By Rick Eymer
Palo Alto Online Sports
Nnemkadi Ogwumike played so quietly in the paint for Stanford that one could accuse the stat sheet of lying if so inclined. It was a little eye-popping to think the junior went for a game-high 22 points and seven rebounds.
The second-ranked Stanford women's basketball team played so efficiently that it didn't need the highlight-reel baskets from Ogwumike in Saturday's 86-59 victory over UC Davis in the first round of the NCAA tournament at Maples Pavilion.
This time, Ogwumike was able to play a little under the radar, allowing five other teammates to record double figures in scoring as the Cardinal (30-2) won its 62nd consecutive game on its home court as another run to the Final Four began.
Top-seeded Stanford meets St. John's in Monday's 6:30 p.m. (ESPN2) second-round contest that will determine who gets to climb aboard an airplane to play in the Sweet Sixteen in Spokane and who gets to board a plane for home.
The ninth-seeded Red Storm (22-10) advanced with a 55-50 victory over eighth-seed Texas Tech. Point guard Nadirah McKenith led the way with 14 points, seven rebounds (five offensive) and four assists.
"To get to play in one of the greatest venues for women's basketball, against one of the greatest programs and one of its greatest coaches, there's nothing better than that," St. John's coach Kim Barnes Arico said.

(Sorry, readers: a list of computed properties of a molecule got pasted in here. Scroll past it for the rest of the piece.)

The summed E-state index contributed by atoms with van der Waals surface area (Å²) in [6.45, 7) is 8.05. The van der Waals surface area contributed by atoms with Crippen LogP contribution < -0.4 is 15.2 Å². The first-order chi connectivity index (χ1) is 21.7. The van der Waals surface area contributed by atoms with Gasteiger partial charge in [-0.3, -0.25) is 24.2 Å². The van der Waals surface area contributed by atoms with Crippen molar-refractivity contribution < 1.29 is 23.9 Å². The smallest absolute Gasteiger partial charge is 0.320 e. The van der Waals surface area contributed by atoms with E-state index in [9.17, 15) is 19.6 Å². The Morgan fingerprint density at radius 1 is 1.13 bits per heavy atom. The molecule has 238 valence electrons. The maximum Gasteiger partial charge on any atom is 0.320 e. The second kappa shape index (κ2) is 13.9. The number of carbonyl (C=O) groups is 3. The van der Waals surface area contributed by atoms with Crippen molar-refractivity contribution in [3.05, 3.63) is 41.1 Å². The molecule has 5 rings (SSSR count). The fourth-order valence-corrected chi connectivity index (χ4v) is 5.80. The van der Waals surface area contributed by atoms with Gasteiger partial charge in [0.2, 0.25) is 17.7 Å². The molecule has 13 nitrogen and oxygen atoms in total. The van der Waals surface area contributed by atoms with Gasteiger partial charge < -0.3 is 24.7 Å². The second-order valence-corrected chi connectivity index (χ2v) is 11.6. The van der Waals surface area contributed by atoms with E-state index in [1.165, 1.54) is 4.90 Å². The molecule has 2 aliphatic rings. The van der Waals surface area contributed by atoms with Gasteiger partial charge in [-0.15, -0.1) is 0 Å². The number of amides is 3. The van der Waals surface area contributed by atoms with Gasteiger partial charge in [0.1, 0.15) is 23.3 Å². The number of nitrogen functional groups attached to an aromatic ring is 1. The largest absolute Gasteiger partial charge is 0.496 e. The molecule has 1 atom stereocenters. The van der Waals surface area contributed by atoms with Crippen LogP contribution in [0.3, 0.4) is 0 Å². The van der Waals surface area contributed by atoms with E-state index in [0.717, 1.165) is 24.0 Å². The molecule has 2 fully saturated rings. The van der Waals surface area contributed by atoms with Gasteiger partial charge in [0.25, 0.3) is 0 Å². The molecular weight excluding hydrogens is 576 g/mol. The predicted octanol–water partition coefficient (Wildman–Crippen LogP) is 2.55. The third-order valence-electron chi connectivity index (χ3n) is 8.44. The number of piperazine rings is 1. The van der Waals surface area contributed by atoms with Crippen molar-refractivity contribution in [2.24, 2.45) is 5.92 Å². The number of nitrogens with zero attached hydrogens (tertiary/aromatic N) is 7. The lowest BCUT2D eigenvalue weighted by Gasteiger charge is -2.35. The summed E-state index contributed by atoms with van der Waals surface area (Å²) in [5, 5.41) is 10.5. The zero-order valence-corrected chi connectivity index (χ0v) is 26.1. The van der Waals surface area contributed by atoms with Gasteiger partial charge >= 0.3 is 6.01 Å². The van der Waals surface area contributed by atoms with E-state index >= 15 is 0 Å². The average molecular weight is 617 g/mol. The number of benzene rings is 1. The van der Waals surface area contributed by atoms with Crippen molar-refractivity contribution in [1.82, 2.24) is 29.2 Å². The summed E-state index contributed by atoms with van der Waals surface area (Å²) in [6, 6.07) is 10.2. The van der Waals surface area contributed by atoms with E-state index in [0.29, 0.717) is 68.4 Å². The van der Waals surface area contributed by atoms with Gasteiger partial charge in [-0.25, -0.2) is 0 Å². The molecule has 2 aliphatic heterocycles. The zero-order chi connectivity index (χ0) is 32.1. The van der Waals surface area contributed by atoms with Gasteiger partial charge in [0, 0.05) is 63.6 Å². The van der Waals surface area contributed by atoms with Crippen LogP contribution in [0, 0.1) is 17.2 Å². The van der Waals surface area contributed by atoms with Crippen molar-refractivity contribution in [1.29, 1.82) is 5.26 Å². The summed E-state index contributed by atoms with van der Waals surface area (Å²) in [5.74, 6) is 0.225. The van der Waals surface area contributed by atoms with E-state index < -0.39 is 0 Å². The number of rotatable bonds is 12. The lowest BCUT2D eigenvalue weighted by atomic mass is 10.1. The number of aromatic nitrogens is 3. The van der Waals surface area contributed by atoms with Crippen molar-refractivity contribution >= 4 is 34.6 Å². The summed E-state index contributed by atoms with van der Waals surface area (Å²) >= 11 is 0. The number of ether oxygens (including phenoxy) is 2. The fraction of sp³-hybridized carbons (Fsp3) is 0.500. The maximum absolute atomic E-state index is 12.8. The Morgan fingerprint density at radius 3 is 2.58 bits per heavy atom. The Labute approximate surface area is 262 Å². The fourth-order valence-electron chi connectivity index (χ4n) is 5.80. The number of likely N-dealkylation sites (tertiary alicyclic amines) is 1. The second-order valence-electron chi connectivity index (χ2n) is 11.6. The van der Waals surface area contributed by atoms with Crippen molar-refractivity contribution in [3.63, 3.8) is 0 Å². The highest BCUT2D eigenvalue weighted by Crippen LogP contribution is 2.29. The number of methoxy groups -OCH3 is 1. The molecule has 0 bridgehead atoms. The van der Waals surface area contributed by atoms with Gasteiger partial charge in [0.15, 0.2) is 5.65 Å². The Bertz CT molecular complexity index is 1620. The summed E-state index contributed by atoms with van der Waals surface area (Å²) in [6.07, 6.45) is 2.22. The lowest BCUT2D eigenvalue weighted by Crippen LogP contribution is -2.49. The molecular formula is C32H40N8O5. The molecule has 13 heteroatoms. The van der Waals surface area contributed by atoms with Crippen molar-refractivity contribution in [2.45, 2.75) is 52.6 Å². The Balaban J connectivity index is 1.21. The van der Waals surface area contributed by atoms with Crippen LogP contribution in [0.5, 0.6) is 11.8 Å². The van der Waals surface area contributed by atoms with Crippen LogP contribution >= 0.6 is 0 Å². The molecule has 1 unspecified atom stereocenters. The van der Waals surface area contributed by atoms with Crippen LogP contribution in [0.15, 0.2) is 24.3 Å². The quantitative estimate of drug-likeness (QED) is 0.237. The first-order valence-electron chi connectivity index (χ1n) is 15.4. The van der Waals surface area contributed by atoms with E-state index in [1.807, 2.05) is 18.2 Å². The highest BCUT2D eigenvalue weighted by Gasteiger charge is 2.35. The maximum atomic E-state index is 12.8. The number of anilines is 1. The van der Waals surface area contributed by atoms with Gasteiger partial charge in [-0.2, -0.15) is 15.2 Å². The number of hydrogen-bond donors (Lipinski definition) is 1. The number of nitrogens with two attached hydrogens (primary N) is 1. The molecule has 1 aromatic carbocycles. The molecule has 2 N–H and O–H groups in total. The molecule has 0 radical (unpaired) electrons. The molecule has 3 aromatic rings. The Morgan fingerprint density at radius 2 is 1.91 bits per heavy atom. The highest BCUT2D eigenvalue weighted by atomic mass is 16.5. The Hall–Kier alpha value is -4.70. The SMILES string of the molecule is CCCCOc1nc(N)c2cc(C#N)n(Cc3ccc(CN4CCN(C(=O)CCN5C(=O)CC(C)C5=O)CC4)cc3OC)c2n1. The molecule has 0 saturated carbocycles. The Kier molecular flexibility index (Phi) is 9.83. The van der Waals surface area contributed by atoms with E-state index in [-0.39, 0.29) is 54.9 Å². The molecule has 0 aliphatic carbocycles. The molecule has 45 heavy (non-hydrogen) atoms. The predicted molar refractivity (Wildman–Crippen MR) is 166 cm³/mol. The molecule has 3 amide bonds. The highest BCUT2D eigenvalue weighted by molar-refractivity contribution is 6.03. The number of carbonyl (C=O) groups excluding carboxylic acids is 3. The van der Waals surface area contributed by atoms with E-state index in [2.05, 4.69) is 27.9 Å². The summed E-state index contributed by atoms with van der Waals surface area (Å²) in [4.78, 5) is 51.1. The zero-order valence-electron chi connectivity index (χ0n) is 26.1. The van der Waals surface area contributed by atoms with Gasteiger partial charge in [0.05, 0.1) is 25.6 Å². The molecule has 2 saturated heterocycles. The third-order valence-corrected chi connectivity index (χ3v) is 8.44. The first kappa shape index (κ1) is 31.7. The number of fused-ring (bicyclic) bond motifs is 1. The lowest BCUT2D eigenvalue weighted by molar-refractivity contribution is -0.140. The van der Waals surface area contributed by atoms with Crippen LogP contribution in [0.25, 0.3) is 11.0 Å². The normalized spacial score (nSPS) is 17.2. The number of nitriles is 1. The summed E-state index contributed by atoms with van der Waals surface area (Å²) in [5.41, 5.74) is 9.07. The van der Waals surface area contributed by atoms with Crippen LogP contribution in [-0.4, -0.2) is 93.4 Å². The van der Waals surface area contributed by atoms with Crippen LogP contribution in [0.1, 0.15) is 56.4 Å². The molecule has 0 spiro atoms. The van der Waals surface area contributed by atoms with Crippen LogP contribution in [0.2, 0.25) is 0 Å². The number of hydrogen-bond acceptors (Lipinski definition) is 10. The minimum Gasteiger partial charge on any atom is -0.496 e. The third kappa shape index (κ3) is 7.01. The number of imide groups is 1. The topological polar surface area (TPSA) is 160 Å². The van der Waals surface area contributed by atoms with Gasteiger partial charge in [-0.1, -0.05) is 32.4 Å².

UC Davis coach Sandy Simpson, retiring after the Aggies reached their first NCAA Division I NCAA tournament in school history, echoed those sentiments.
"Their team speed may not match up well with other teams around the country but they make up for that by intuitively understanding the angles," Simpson said. "They see the game a second or two ahead of anybody else, so they anticipate making plays when other teams can't make those decisions in real time."
Ogwumike's 'quiet' night was a testament to the many-layered ways Stanford can beat its opposition. Against UC Davis, it was a combination of long range accuracy and ball movement.
Lindy La Rocque found her groove from 3-point territory, as did Kayla Pedersen, Toni Kokenis and Jeanette Pohlen. They were a combined 13-of-19 from beyond the arc.
"Their defensive style consisted of disrupting the perimeter," Ogwumike said. "When we started screening their zone, we delivered in the second half. When they flew out on us, we got the ball inside. We were looking for each other."
Those 28 assists, 15 from Pedersen and Pohlen, are a perfect example of how Stanford looks for each other.
"They moved the ball great. They had 28 assists; that is impressive. They found their open teammates," Simpson said. "Their team speed may not match up well with other teams around the country but they make up for that by intuitively understanding the angles. They see the game a second or two ahead of anybody else, so they anticipate making plays when other teams can't make those decisions in real time."
Stanford will be looking to complete its fourth perfect home season Monday night. Should the Cardinal get by St. John's, the senior class would become the first team in school history to remain undefeated at home throughout their career.
"They deserve it," said La Rocque, who scored 14 points. "It's an enormous accomplishment for the seniors. We love our seniors and we play for our seniors."
Pedersen, Pohlen and Kokenis each scored 11 points and Pohlen had 10 points. Stanford committed 10 of its 12 turnovers in the first half. The Cardinal shot 55.4 percent overall, 59.1 percent from long range and 91.7 percent from the foul line.